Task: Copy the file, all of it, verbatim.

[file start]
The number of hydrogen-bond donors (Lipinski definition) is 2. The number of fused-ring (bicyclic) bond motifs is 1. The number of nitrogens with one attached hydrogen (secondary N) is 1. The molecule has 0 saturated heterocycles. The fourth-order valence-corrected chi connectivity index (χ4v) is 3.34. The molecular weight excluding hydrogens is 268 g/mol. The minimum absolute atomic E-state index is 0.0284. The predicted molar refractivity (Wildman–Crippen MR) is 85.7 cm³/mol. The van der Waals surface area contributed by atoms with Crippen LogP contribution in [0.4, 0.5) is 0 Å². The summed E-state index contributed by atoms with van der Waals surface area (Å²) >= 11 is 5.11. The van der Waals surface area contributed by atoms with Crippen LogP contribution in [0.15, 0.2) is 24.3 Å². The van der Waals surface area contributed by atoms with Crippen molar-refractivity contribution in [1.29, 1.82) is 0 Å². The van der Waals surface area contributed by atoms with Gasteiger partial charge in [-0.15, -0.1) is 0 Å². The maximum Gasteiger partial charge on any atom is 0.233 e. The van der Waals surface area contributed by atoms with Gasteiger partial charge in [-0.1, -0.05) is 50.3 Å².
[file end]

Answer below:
The number of hydrogen-bond donors (Lipinski definition) is 2. The number of fused-ring (bicyclic) bond motifs is 1. The number of nitrogens with one attached hydrogen (secondary N) is 1. The molecule has 0 saturated heterocycles. The fourth-order valence-corrected chi connectivity index (χ4v) is 3.34. The molecular weight excluding hydrogens is 268 g/mol. The minimum absolute atomic E-state index is 0.0284. The predicted molar refractivity (Wildman–Crippen MR) is 85.7 cm³/mol. The van der Waals surface area contributed by atoms with Crippen LogP contribution in [0.4, 0.5) is 0 Å². The summed E-state index contributed by atoms with van der Waals surface area (Å²) >= 11 is 5.11. The van der Waals surface area contributed by atoms with Crippen LogP contribution in [0.15, 0.2) is 24.3 Å². The van der Waals surface area contributed by atoms with Crippen molar-refractivity contribution in [1.29, 1.82) is 0 Å². The van der Waals surface area contributed by atoms with Gasteiger partial charge in [-0.15, -0.1) is 0 Å². The maximum Gasteiger partial charge on any atom is 0.233 e. The van der Waals surface area contributed by atoms with Gasteiger partial charge in [-0.1, -0.05) is 50.3 Å².